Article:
5 Reasons for Sales Trainers To Adopt Modern Learning Systems
In Back to the Future, protagonist Marty McFly encounters a phenomenon familiar to many new sales reps – the “Shock of the Old.”
Of course, Marty was thrust from the world of PCs, VCRs, and cordless phones (1985) into one where crisply uniformed Texaco attendants scramble to clean the windshields, check the oil, and fill the tanks of vintage cars (1955). By contrast, today’s sales reps are transported from the realm of smartphones and digital apps – commonplace features in their personal lives – to training environments where these tools don’t yet exist.
Off the job, reps can acquire new knowledge and skills with the press of a button. In their professional lives, however, they are often trained with outdated tools and techniques. They can’t access learning systems on the go; they have no way to practice pitches in the field; and they rarely receive coaching at the exact moment they need it most.
The Case for Modern Learning
Modern learning systems are a better way to train and coach your sales reps, and to ensure they retain that learning. Although modern learning programs differ from company to company, all of them are based on 5 key principles:
The content is easy to create and access.
Whether it takes the form of videos, audio recordings, slides, or text, the learning content must be easy for the training or sales enablement team to continuously create and distribute. To keep up with rapidly changing business environments and the rapid pace of the sales world, you must produce a flow of fresh, relevant content to the field. And reps must be able to access that content whenever they need it and wherever they happen to be – i.e., via their mobile devices.
The content is personalized.
There’s nothing more frustrating than sitting through a classroom presentation that covers material you already know. Fortunately, we now have the technology to help reps instantly access only the information most relevant to them. For example: using the Allego platform, reps can set up personalized “subscriptions” to select “channels.” Instead of wading through reams of content to find what they need, they can essentially create a customized playlist of best-practice video content.
Learning is continuous and bite-sized.
We know from long experience that trying to cram a month’s worth of training into a day-long lecture simply doesn’t work. The human brain isn’t designed to absorb and retain that much information in such a short span. The solution? Break the learning into small chunks – one minute, two minutes or three minutes – and deliver it over a longer period. Take the videos captured from meetings, recorded calls, coaching and roleplay exercises, and repurpose them into bite-sized content, including assessments. This allows you to take advantage of learning content that was previously underutilized (if it was used at all). It also lets you spread responsibility for its creation among a variety of new players – top sellers, sales managers, etc.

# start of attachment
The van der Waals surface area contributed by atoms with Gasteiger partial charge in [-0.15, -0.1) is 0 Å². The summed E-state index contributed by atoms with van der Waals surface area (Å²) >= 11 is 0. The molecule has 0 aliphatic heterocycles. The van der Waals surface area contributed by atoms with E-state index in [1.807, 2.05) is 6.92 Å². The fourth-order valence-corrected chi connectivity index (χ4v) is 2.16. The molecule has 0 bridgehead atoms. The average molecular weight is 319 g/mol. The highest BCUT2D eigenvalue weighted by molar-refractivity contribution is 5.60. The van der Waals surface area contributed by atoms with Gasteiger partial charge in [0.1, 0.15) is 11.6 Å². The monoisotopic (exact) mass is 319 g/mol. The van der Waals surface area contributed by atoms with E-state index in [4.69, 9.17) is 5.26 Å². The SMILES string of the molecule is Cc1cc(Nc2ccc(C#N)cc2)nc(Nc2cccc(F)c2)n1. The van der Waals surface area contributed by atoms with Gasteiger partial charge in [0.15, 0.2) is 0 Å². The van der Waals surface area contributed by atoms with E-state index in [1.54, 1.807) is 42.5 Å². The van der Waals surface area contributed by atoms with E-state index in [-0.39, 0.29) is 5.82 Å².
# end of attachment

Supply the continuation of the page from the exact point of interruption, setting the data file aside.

Reinforcement is a must.
Without follow-up and reinforcement, the typical rep quickly forgets up to 80% of what they recently learned. To combat this “forgetting curve,” install an automated method for distributing quizzes, exercises and assessments – a “set it and forget it” program. Here’s what it might look like: Your rep is at a Starbucks when they get a push notification on their mobile device, which challenges them to answer a question on a topic they recently learned. They answer the question, and the software instantly tells them whether they answered correctly or not. It sends two or three such questions every day. And because the AI tracks the rep’s subject matter mastery, it will start serving up questions on topics the rep struggles with while decreasing the number of questions on topics they’ve already mastered.
It includes informal learning.
According to the 70/20/10 model of informal learning, 70% of learning in an organization occurs via hands-on experience. (A sales rep attends a meeting, tests a new message with a prospect, and gauges the response.) Another 20% is peer-to-peer learning, and just 10% takes place in formal, structured environments. Unfortunately, this is where most companies invest all their resources. Modern learning focuses on that under-tapped 70%. For example, if I’m a rep walking into a meeting with a buyer whose market I know little about, I can now pull up a colleague’s video on my phone showing me exactly how to talk to them. With this kind of access to my peers and other subject matter experts, I can now expect to achieve victories that were once long shots.
Of course, the ultimate purpose of modern learning is to produce tangible business results – e.g., increased revenues and lower training costs. In this respect, modern learning systems are already proving their worth, one company at a time.